A Capital Press article (subscription) by Doug Warnock promotes grazing in riparian buffer areas, saying:
When grazed properly, forage plants in the riparian zone can be stimulated to re-grow and contribute greatly to the health of the ecosystem.Up until a few months ago I was enthusiastic about preserving soil crusts. Some reasoned criticism of this perspective has helped moderate my opinion.
The grazing process helps break up capped soil...
... stimulates the incorporation of plant tissue into the soil resulting in increased organic matter and the animals add minerals to the soil. It also helps control the growth of woody plants, which can shade out desirable grasses and forbs that hold the soil on stream banks and filter out soil particles during high water periods. Grazing animals can also be effective in controlling undesirable plants, if grazed at the proper time.This all makes good sense and the article goes on to line out the tools available to make it happen. In comparison, the common regulatory default position of universally excluding the total sum of all excludable activity from all riparian buffer areas appears a convenient stop gap rather than a reasoned construct.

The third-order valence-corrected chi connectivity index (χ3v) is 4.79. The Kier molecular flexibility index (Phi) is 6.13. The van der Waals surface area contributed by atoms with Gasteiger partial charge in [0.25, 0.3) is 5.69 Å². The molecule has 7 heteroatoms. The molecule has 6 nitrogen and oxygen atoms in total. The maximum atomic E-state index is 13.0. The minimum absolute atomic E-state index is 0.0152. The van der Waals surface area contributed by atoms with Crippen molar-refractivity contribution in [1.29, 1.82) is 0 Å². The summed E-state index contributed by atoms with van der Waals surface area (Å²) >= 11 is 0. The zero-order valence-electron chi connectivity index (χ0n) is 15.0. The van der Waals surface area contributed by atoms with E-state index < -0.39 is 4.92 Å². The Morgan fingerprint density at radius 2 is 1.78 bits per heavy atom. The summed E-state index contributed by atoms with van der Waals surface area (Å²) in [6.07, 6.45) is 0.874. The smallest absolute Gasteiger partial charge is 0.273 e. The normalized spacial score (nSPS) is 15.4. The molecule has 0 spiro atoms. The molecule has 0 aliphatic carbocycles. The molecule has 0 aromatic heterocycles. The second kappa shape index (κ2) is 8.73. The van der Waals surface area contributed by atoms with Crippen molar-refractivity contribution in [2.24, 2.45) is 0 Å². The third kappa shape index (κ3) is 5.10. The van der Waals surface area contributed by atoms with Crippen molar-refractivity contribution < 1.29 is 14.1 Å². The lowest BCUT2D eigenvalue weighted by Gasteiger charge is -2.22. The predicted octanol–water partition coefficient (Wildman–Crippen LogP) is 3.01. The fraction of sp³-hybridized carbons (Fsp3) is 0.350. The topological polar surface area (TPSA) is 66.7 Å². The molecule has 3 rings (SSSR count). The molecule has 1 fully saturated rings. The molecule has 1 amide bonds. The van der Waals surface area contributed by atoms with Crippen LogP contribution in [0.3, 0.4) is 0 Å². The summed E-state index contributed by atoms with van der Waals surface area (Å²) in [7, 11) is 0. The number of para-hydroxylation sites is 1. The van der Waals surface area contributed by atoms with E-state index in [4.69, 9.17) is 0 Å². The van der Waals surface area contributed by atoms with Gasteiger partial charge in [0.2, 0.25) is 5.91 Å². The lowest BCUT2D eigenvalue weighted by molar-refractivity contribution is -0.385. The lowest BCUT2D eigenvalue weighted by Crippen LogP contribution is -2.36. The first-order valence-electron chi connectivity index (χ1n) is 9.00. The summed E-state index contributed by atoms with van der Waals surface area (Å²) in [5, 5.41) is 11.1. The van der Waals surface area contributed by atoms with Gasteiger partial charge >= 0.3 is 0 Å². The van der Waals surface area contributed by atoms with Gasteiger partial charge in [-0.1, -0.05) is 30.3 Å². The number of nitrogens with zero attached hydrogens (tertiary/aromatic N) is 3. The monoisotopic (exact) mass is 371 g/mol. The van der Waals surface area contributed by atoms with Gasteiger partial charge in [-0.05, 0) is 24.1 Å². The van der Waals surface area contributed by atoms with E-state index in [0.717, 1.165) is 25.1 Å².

By excluding this tool (grazing), other tools must be used in to manage the property and most of them are more costly. Herbicides to control weeds, and equipment to cut back brush and trees require out-of-pocket expenditures. Still, probably the most important benefit from grazing is the stimulation of the growth of the grasses and forbs by the removal of part of the plants’ stems and leaves.
The key, in all of this, is to not allow the grazing animals unlimited access to the riparian zone, so that they are kept from overgrazing the plants.